I’m thankful for the humanity of Jesus. There are many ways that I struggle to relate to the divinity of Christ, but I get the humanity. I get the struggle. I get the fret. I get the troubled spirit, because that is exactly where I find myself today. When the world is not as we planned it. When the changes are frightening. When you know in your troubled spirit that this is not the desired outcome. Jesus understood that feeling. I think I can safely say that we all need this message of understanding today. For many of us over thinkers, we feel terminally unique on a good day. In this global chaos, I would classify my soul as terminally troubled.

I can safely classify this season of my own faith exploration as one that is filled with questions. One of the most beautiful parts of faith for me is the journey. I have learned that life is anything but stagnant. That goes for the growth that takes place when we experience uncertainty and change in our spiritual life. There were many times in decades past that these seasons came with judgement. When I would experience a season of a “troubled spirit,” I struggled to allow my unsettled soul to just be. I fought it. I shamed myself for doubt and questions. Today, I sit in this place with a strange since of welcome.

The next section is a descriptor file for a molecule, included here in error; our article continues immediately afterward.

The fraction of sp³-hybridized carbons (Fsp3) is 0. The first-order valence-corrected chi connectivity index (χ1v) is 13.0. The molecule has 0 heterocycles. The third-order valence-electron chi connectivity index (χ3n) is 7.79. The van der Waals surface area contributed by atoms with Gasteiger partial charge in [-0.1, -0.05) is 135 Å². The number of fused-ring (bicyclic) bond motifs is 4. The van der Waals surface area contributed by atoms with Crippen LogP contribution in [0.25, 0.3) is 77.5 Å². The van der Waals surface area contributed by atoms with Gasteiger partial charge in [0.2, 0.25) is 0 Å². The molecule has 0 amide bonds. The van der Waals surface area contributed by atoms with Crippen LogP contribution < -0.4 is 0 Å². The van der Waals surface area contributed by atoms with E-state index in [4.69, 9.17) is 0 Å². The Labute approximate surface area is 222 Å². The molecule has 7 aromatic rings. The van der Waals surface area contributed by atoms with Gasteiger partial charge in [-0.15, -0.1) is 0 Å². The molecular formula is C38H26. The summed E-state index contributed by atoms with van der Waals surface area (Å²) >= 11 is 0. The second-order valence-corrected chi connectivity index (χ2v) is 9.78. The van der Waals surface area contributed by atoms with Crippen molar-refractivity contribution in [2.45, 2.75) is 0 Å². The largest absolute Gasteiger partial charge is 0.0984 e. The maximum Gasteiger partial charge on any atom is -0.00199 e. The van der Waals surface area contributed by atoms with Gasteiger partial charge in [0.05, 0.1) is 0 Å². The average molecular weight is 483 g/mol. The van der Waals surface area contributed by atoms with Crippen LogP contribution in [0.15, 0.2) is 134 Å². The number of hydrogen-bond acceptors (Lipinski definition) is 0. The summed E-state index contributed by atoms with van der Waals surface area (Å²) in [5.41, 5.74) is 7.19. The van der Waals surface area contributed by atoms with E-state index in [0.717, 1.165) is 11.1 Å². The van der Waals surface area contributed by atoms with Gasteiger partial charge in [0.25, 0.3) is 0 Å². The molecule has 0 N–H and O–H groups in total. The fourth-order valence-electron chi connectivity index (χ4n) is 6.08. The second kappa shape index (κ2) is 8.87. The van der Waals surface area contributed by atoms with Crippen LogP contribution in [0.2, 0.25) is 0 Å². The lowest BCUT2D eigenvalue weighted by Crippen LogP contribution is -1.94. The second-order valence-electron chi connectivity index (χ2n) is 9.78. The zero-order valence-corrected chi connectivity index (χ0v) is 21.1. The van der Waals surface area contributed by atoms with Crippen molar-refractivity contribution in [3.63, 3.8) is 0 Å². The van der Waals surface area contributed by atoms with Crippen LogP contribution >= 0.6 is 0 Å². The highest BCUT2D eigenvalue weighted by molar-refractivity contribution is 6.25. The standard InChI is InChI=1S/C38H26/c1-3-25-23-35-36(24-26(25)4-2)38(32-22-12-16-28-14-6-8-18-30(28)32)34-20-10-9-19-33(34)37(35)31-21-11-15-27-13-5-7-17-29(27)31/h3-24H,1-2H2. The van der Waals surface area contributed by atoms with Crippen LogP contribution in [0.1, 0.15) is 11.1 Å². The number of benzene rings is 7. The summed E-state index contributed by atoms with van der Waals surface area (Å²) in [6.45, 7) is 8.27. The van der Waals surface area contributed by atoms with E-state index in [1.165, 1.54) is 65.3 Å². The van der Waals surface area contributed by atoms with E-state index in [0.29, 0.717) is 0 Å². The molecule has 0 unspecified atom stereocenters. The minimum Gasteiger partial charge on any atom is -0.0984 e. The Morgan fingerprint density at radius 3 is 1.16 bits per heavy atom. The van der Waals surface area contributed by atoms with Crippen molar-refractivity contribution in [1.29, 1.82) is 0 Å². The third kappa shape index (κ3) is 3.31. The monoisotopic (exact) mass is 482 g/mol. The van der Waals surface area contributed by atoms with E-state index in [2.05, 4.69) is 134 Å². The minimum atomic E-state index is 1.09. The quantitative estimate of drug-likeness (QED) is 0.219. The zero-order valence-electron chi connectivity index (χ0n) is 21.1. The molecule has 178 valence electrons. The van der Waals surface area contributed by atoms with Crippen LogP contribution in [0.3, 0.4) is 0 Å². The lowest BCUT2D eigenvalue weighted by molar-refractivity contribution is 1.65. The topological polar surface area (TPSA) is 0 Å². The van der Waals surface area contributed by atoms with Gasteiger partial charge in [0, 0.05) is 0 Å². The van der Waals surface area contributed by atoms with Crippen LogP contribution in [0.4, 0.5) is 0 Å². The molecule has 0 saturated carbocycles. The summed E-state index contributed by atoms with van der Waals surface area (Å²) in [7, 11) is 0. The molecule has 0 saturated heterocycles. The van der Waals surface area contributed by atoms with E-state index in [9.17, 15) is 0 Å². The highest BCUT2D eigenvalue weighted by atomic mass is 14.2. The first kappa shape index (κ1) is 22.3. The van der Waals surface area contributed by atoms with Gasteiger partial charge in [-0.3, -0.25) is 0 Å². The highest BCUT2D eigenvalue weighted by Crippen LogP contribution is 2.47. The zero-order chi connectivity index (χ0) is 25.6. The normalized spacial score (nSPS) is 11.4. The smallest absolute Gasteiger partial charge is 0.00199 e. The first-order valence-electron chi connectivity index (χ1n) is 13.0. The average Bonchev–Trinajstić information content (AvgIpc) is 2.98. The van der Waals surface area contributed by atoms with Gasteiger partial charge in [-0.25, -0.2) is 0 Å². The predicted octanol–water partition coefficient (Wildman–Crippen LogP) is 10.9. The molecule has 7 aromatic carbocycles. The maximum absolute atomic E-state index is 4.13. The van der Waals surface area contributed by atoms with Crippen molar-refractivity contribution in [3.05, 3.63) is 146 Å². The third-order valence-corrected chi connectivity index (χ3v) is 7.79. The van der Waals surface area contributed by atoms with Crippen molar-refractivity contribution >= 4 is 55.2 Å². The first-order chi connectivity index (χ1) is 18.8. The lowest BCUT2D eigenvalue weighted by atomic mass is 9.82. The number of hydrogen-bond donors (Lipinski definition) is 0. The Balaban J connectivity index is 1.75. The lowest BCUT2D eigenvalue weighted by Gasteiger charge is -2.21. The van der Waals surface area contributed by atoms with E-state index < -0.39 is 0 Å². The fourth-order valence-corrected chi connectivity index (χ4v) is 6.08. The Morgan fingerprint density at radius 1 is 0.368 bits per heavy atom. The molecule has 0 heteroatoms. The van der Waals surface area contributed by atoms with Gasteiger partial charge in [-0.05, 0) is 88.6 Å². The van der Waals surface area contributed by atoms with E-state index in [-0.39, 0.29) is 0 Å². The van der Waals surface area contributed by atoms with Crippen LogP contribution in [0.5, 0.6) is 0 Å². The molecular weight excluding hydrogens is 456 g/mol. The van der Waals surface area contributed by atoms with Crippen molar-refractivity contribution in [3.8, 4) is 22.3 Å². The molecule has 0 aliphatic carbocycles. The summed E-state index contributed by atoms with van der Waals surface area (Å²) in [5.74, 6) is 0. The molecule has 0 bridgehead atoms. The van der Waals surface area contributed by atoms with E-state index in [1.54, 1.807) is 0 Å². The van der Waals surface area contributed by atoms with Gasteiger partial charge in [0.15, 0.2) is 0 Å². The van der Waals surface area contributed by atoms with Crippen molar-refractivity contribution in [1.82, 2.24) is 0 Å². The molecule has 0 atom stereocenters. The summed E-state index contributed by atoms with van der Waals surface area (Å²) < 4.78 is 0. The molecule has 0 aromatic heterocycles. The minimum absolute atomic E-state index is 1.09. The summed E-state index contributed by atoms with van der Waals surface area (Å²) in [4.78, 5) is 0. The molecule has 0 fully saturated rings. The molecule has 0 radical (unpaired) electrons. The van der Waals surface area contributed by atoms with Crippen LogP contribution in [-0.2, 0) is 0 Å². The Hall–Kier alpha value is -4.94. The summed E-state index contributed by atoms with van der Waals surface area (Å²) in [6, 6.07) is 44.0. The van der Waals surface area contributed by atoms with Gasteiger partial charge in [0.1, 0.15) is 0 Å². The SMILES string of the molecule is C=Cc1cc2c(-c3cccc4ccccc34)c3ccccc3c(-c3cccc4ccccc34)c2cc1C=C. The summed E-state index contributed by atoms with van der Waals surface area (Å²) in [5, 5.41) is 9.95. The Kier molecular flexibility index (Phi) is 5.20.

What if having a troubled spirit is but an invitation for change? Jesus gave us a model for this life. Not once, when presented with a season of soul stirring, did Jesus quit. He never walked away from the discomfort. He did not change the situation so that he felt more at ease. I don’t recall a time when he chose to drink it away or rage at people that did it wrong. And at the same time, he didn’t always have the answers. Even when he knew the path forward, he was honest about the pain that the truth would bring. One of my favorites of these moments takes place tomorrow night. Let’s just say that I get the garden. I get it in the deep places of my soul.